|The soup for making your hair dark, lustrous and beautiful|
I have been missing for a bit. But I miss my blog too.
Today I am going to share a new recipe but I am not too sure if I've shared this before.
Doesn't matter right?
I have been intrigued by foods and ingredients that are black. With my white hairs popping out, I have been on a journey to find foods that prevent hair from greying (actually I have not seen grey hair but I have seen lots of white hair).
|Pan-fried dried black beans in their split skins|
I hate pulling out my white hair by its roots but somehow I do it.
Some folks say that pulling out your white hair encourages more white hair to grow.
Bah. I don't care.
|My current fave - super large sized dried red dates|
I have since refused to do it, preferring to use henna powder that I buy from the Indian shops in Little India.
Maybe I should have another post for henna. Henna not only dyes hair but encourages hair growth and imparts good benefits to hair (gives it more form and shine). When I was a kid, my Malay neighbour used to grow henna. She used to pound the leaves and use the henna juice to colour her nails. This very habit strengthens nails but my mom had a fit when she saw me with orange nails!
Of course, now you don't need to grow the plant to get the dye. Just buy dried henna powder in any Indian shop. It's inexpensive and I feel much better using something nature intended on my head and hair than commercial dyes.
|Chopped up pig tail|
I am also thinking, eating something must be better than putting it on my head so I have resorted to soups.
This time, it's black beans soup with pig's tail.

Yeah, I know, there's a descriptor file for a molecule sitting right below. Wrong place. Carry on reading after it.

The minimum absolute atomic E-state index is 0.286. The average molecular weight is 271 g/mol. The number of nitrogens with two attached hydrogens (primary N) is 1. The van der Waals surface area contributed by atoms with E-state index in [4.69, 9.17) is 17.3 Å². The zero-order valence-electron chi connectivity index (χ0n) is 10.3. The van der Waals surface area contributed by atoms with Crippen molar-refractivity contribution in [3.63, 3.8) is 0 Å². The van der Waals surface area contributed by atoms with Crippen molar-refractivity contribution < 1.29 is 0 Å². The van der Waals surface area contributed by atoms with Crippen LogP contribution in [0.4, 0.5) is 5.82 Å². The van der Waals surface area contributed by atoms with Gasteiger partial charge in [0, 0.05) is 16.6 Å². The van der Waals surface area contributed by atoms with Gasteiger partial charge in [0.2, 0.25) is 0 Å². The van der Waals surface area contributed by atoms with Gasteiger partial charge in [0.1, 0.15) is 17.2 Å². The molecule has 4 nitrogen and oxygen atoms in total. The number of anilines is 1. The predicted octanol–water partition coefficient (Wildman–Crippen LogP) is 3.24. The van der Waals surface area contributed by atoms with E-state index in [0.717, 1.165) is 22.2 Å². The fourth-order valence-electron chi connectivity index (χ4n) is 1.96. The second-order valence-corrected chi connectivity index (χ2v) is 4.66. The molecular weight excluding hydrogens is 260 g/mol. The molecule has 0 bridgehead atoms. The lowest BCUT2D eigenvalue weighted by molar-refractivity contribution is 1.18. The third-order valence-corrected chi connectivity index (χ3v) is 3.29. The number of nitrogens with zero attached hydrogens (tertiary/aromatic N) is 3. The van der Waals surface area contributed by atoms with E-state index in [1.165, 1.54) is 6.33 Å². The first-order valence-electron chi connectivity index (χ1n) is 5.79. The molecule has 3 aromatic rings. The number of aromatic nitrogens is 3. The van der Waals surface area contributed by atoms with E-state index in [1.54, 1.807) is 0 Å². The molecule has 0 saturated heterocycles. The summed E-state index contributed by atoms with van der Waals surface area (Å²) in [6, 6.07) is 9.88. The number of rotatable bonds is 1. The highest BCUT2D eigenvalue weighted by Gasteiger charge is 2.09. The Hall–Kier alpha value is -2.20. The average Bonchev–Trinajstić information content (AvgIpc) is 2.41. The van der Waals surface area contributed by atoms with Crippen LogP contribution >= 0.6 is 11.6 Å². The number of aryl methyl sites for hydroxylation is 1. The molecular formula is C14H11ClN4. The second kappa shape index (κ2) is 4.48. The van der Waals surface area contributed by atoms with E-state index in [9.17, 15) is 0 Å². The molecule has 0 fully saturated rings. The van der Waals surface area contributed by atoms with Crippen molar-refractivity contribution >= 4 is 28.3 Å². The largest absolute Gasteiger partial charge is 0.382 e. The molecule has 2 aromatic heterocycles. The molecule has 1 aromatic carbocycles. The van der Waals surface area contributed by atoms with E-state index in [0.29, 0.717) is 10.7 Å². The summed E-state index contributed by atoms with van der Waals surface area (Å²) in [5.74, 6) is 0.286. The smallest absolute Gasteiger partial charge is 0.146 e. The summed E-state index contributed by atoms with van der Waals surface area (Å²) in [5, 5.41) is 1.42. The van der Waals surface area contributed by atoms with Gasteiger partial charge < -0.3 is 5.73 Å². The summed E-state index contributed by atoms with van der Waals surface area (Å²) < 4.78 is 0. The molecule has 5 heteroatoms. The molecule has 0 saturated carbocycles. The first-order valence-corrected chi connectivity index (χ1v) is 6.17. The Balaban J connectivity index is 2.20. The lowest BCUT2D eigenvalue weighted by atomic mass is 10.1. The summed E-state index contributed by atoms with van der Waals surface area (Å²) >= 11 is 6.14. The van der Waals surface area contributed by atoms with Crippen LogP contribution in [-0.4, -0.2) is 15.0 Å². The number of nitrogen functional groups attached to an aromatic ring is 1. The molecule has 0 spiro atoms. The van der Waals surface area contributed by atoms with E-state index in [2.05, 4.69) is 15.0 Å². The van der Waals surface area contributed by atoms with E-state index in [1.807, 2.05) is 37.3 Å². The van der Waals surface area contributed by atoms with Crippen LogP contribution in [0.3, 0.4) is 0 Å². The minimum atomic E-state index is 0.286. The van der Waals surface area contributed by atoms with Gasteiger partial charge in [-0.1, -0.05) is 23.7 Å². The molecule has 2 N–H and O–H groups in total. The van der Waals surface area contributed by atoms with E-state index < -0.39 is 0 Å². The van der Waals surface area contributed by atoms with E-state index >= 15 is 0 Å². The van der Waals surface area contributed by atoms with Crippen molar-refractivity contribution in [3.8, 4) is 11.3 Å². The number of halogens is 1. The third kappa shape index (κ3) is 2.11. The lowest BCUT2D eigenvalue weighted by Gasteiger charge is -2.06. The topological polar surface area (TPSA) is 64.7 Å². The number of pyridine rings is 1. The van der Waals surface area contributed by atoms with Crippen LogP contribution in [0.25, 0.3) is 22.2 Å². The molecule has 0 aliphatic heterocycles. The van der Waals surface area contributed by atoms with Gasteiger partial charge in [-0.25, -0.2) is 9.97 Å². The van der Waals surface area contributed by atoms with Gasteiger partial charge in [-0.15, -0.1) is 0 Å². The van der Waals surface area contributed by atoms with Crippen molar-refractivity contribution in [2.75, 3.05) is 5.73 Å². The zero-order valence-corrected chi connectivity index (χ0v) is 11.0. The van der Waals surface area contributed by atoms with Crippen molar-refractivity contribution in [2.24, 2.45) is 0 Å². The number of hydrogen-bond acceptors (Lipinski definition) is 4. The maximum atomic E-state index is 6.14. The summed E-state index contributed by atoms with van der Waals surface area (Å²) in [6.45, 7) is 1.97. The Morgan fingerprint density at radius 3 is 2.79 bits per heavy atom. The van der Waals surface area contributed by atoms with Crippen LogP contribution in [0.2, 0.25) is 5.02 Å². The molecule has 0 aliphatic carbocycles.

|Make sure you blanch the pig tail chunks first to get rid of the oiliness and scum|
Now the thing with pig's tail is this - you have to pre-order the tail or at least be damn chummy with your butcher. After all, each pig comes with a tail. Tails are scarce!
My butcher will chop up the tail into nice chunks for me. The only problem I have with this soup is that it's heck of an oily soup. You need to skim off the fats. The pig's tail is rather fatty you see.
Here's what you need:
1 pig's tail, chopped into chunks and blanched
1 cup black beans
1 thumb-size piece of young ginger (gets rid of the gassiness of beans)
2-3 dried red dates, pits removed
A handful of goji berries, soaked
Black beans need to be pan-fried in a dry pan (no oil OK?) until they pop their skins and reveal a hint of greenish bean inside. Let it cool.
In a pot, bring about 1.5 liters of water to boil.
When it boils, add all ingredients into the pot. Do not cover pot. Let the entire thing boil rapidly for 10 minutes on high. The boiling must be furious.
After 10 minutes, put the cover on the pot and lower the stove fire to the lowest you can manage. Let this simmer for 2 hours minimum. Add salt to taste at the last 15 minutes or so. Dish up and serve hot.
|Here's the yummy goodness after 2 hours of slow simmering|
Eat up all the beans, goji berries and chunks of pig tail. You may want to skim the fat or oil off the soup before you serve.
Black beans are great for kidneys. In TCM, anything that has anything to do with your kidneys has something to do with your hair and ears and eyes. Black beans presumably are also good for making your hair lustrous.
Here's something else - did you know that black beans are grown in India and Brazil? Find out more about the benefits of eating black beans here.
In my next post, I am going to tell you about an ingredient that doesn't need to be boiled (but can be if you want to) and can be eaten just like that, raw and is still GOOD for you and for your hair! (Plus invigorates your kidneys and liver too!)